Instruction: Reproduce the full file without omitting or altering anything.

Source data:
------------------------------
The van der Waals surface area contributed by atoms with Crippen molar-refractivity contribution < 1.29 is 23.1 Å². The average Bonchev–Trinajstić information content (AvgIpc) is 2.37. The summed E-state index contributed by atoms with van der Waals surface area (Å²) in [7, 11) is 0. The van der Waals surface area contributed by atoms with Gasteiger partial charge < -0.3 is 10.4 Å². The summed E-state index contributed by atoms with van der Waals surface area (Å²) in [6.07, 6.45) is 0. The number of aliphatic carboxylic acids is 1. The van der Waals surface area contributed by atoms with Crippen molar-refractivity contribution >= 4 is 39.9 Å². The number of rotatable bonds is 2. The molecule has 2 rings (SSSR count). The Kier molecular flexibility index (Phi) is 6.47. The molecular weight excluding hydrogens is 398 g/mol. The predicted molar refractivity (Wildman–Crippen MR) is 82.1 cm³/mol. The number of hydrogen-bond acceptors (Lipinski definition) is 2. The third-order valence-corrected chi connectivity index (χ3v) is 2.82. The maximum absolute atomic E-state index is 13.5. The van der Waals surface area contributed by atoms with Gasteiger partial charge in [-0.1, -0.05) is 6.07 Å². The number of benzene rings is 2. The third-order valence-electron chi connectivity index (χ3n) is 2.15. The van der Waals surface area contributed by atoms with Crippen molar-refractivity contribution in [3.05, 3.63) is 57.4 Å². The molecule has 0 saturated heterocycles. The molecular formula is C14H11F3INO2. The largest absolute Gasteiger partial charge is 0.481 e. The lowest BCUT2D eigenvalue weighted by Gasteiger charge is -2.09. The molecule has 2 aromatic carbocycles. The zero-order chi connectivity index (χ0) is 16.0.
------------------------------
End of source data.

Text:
The van der Waals surface area contributed by atoms with Crippen molar-refractivity contribution < 1.29 is 23.1 Å². The average Bonchev–Trinajstić information content (AvgIpc) is 2.37. The summed E-state index contributed by atoms with van der Waals surface area (Å²) in [7, 11) is 0. The van der Waals surface area contributed by atoms with Gasteiger partial charge < -0.3 is 10.4 Å². The summed E-state index contributed by atoms with van der Waals surface area (Å²) in [6.07, 6.45) is 0. The number of aliphatic carboxylic acids is 1. The van der Waals surface area contributed by atoms with Crippen molar-refractivity contribution >= 4 is 39.9 Å². The number of rotatable bonds is 2. The molecule has 2 rings (SSSR count). The Kier molecular flexibility index (Phi) is 6.47. The molecular weight excluding hydrogens is 398 g/mol. The predicted molar refractivity (Wildman–Crippen MR) is 82.1 cm³/mol. The number of hydrogen-bond acceptors (Lipinski definition) is 2. The third-order valence-corrected chi connectivity index (χ3v) is 2.82. The maximum absolute atomic E-state index is 13.5. The van der Waals surface area contributed by atoms with Gasteiger partial charge in [-0.1, -0.05) is 6.07 Å². The number of benzene rings is 2. The third-order valence-electron chi connectivity index (χ3n) is 2.15. The van der Waals surface area contributed by atoms with Crippen molar-refractivity contribution in [3.05, 3.63) is 57.4 Å². The molecule has 0 saturated heterocycles. The molecular formula is C14H11F3INO2. The largest absolute Gasteiger partial charge is 0.481 e. The lowest BCUT2D eigenvalue weighted by Gasteiger charge is -2.09. The molecule has 2 aromatic carbocycles. The zero-order chi connectivity index (χ0) is 16.0.